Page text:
Manitowoc to Algiers
REDFIN was commissioned on August 31, 1943 and after many test runs, test
dives and a visit to Great Lakes Training Center on September 20th,
she was ready to start the voyage to New Orleans, LOUISIANA.
REDFIN departed Manitowoc on September 26th and
proceeded under her own power down Lake Michigan to Chicago, ILLINOIS.
Once there, most of the crew was detached on 9 days leave to meet
REDFIN in New Orleans.
tugboats towed REDFIN through the Control Lock, down the Chicago River,
through the Chicago Sanitary Canal to the dry-dock in Chicago, a distance
of 35 miles. This was done so there wouldn’t be a chance to draw
anything through the water intake system. After mooring in Chicago, the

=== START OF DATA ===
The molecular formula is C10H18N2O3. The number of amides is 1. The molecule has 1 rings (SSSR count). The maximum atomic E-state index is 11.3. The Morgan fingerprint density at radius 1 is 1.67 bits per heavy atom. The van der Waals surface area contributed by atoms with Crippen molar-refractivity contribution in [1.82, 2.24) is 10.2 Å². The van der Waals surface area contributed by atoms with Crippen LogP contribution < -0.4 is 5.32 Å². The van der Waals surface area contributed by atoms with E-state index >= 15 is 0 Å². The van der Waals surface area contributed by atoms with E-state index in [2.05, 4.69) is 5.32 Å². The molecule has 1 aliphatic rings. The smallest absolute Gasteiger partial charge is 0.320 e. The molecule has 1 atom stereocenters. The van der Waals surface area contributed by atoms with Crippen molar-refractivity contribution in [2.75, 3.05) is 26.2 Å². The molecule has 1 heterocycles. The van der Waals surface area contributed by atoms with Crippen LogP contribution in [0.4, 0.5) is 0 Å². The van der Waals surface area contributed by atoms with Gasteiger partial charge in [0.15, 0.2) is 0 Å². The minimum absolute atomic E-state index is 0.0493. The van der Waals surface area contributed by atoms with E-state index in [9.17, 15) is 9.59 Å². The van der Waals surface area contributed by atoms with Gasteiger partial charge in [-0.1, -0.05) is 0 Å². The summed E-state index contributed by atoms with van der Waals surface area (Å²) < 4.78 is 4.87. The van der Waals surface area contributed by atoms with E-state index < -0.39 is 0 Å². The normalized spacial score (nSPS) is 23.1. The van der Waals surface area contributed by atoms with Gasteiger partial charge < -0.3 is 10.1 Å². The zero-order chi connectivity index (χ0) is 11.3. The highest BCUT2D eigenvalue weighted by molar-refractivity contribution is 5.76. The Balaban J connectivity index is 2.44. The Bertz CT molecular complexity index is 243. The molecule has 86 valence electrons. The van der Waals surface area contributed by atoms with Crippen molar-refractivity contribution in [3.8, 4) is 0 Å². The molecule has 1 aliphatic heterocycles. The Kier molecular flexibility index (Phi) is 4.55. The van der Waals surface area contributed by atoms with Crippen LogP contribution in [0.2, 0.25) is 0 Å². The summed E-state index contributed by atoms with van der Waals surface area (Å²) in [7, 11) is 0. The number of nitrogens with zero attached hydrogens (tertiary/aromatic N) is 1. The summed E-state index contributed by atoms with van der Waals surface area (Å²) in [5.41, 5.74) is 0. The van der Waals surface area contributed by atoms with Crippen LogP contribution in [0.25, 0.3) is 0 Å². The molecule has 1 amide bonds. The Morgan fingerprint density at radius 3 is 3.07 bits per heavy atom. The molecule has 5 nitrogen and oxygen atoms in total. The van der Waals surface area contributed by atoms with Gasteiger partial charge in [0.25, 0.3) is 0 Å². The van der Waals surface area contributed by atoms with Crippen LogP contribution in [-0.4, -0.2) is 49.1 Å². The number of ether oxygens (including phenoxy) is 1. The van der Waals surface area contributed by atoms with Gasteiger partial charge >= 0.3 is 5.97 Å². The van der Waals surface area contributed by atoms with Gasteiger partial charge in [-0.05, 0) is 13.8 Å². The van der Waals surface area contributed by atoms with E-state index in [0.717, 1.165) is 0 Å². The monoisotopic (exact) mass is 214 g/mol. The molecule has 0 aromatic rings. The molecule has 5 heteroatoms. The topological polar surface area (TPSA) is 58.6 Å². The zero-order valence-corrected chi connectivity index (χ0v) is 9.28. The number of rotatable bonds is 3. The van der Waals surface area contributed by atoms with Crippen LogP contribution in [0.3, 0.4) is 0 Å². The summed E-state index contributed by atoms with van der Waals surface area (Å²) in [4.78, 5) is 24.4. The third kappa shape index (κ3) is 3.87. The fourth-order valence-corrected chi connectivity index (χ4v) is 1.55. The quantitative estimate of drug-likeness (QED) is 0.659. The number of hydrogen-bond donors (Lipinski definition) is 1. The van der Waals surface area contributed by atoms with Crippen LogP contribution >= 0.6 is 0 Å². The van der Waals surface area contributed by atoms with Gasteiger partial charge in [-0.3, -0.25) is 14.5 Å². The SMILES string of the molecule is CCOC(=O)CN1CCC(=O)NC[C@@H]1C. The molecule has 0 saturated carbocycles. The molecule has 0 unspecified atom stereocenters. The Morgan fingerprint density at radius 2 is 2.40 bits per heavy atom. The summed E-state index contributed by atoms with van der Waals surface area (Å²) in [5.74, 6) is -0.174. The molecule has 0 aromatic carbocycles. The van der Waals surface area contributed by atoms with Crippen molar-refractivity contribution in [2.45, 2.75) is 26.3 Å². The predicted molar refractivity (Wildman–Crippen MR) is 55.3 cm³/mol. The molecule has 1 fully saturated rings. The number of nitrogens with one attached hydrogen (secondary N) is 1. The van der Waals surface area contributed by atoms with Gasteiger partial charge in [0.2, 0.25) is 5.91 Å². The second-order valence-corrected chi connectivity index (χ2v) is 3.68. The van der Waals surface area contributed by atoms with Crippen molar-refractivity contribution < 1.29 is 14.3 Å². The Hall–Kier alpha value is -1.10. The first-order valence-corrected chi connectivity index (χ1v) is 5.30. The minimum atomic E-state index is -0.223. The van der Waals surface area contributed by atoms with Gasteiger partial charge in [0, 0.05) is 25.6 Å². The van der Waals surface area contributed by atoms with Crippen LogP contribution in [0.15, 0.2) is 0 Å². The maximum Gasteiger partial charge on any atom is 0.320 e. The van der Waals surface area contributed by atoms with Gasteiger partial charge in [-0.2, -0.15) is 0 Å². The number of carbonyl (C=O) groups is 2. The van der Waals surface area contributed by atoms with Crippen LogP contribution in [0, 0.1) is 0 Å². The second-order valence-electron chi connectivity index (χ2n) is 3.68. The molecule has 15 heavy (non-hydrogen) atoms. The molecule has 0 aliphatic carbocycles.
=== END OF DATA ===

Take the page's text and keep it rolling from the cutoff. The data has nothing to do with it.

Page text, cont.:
periscopes and shears, radar masts and antennas were removed and laid out
on deck. This was done to enable them to pass under the many bridges on
the way. REDFIN was then put
into a floating dry-dock. The tug, LAFAYETTE was then secured to the stern of the
dry-dock with wire rope and turnbuckles.
of the currents encountered in the inland rivers the towing is done by the
tug pushing the tow rather then pulling.
The tow can be controlled better in this manner.
September 27th they proceeded on their 1500-mile voyage to New
Orleans through Lockport Lock. Reaching the Illinois River on the 28th
and then the Mississippi River at Grafton, Illinois at 1900 hours on
September 29th. After
passing through the Alton Lock, the 8th lock since leaving Lake
Michigan, the Chain of Rocks Channel was navigated and then going was a
little better because of the width of the river.
On October 05, 1943 they reach New Orleans and was taken out of the
dry-dock. The periscopes, shears and antennas were replaced and the
detached crew reported on board from leave.
moved across the river to Algiers, LOUISANIA to the Algiers Naval Station,
where they received fuel, torpedoes, ammunition and the fresh and dry
On October 09, 1943 REDFIN was got underway for PANAMA CANAL ZONE.